US lawmakers to visit jailed American
HAVANA - U.S. lawmakers met Tuesday with Cuba's foreign minister and have been told they will be allowed access to an American imprisoned in Havana, with the State Department saying they will push for his release.
The delegation, led by Sen. Patrick Leahy, was also hoping to meet with Cuban President Raul Castro before it departs Wednesday.
The detention Alan Gross has become the chief impediment to improved relations between Washington and Havana. Gross, 63, was arrested in 2009, bringing sensitive communications equipment into Cuba under a USAID democracy-building program. He was sentenced to 15 years.
Tabloid slams writer over Kate comments
LONDON - The Daily Mail on Tuesday ran a front-page broadside against two-time Booker Prize-winning author Hilary Mantel for what it called her "venomous attack" on the former Kate Middleton, now the Duchess of Cambridge. Within hours, the Internet was ablaze. Prime Minister David Cameron joined in the criticism of Mantel while others rushed to her defense.
In a speech, the writer had characterized the wife of Prince William as "a shop-window mannequin, with no personality of her own."
Gov't apologizes for workhouse abuses
DUBLIN - Ireland ignored the mistreatment of thousands of women who were incarcerated within Catholic nun-operated laundries and must pay the survivors compensation, Prime Minister Enda Kenny said Tuesday in an emotional state apology for abuses in the so-called Magdalene Laundries.
Kenny told lawmakers his government has appointed a senior judge to recommend an aid program for the approximately 1,000 still-living victims of the residential workhouses, the last of which closed in 1996.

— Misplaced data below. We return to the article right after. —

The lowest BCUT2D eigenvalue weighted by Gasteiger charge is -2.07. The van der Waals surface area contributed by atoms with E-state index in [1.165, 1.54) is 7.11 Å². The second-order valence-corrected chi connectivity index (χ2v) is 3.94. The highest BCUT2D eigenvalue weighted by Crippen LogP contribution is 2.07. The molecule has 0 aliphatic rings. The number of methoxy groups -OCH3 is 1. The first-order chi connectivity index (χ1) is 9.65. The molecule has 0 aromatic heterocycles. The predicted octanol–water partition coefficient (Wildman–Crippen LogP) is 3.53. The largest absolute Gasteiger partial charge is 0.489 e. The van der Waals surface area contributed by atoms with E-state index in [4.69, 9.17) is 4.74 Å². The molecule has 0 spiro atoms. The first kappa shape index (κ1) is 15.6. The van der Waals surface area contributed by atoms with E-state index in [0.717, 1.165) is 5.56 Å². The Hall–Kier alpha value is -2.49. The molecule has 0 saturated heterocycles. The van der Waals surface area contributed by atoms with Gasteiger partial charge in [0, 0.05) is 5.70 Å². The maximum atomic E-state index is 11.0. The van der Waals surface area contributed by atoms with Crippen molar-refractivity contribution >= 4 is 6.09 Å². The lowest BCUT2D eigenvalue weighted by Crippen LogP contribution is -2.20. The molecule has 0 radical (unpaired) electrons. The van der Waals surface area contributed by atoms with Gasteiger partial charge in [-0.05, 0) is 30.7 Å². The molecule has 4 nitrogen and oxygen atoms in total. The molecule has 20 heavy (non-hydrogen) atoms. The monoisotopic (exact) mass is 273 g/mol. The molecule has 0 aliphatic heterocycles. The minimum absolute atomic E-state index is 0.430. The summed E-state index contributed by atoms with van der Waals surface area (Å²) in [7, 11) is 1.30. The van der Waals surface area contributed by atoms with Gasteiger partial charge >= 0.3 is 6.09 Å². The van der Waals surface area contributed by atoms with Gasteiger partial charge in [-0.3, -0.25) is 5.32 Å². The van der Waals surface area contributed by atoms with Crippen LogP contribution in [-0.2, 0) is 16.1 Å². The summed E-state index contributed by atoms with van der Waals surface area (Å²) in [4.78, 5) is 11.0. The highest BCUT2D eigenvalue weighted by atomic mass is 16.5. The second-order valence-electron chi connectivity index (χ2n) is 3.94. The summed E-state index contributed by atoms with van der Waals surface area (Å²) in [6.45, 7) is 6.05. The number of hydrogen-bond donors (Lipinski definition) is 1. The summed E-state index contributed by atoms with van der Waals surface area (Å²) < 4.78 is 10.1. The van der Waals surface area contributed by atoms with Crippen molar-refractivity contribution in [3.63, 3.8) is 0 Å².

A government-commissioned report published two weeks ago found that more than 10,000 women were consigned to the laundries after being branded "fallen" women, though virtually none were - and instead were products of poverty, homelessness and dysfunctional families.
Missile strike kills 33 in Aleppo
A Syrian missile strike leveled a block of buildings in an impoverished district of Aleppo on Tuesday, killing at least 33 people, almost half of them children, anti-regime activists said.
Many were trapped under the rubble and the death toll could still rise further if more bodies are uncovered.
The apparent ground-to-ground missile attack struck a quiet area that has been held by anti-regime fighters for many months, a reminder of how difficult it is for the opposition to defend territory in the face of the regime's superior weaponry.
Border city's chief of police is missing
MEXICO CITY - The police chief of the violent Mexican border city of Nuevo Laredo is missing, authorities said Monday.
Tamaulipas state prosecutors said they have opened an investigation into the whereabouts of Roberto Balmori Garza, police chief of the city across the border from Laredo, Texas.
Local media reported that two of Balmori Garza's brothers were found shot dead Sunday inside the trunk of a car in the neighboring state of Nuevo Leon. One of his brothers was a federal investigator.
Vigilante group releases captives
MEXICO CITY - Vigilantes who were threatening to subject a group of alleged criminals to a "people's court" abruptly released their captives Tuesday, avoiding a showdown with authorities.
Saying the government has not been able to protect them from drug traffickers and other violent gangs, villagers in the southern state of Guerrero took up arms this year and formed so-called self-defense patrols.
In the town of Ayutla, in the southern mountains of Guerrero, the vigilantes had captured 53 people, "charged" them with various crimes and promised to try them in a people's court this week.
Under pressure from state authorities, last week they released 11 people accused of the most serious crimes.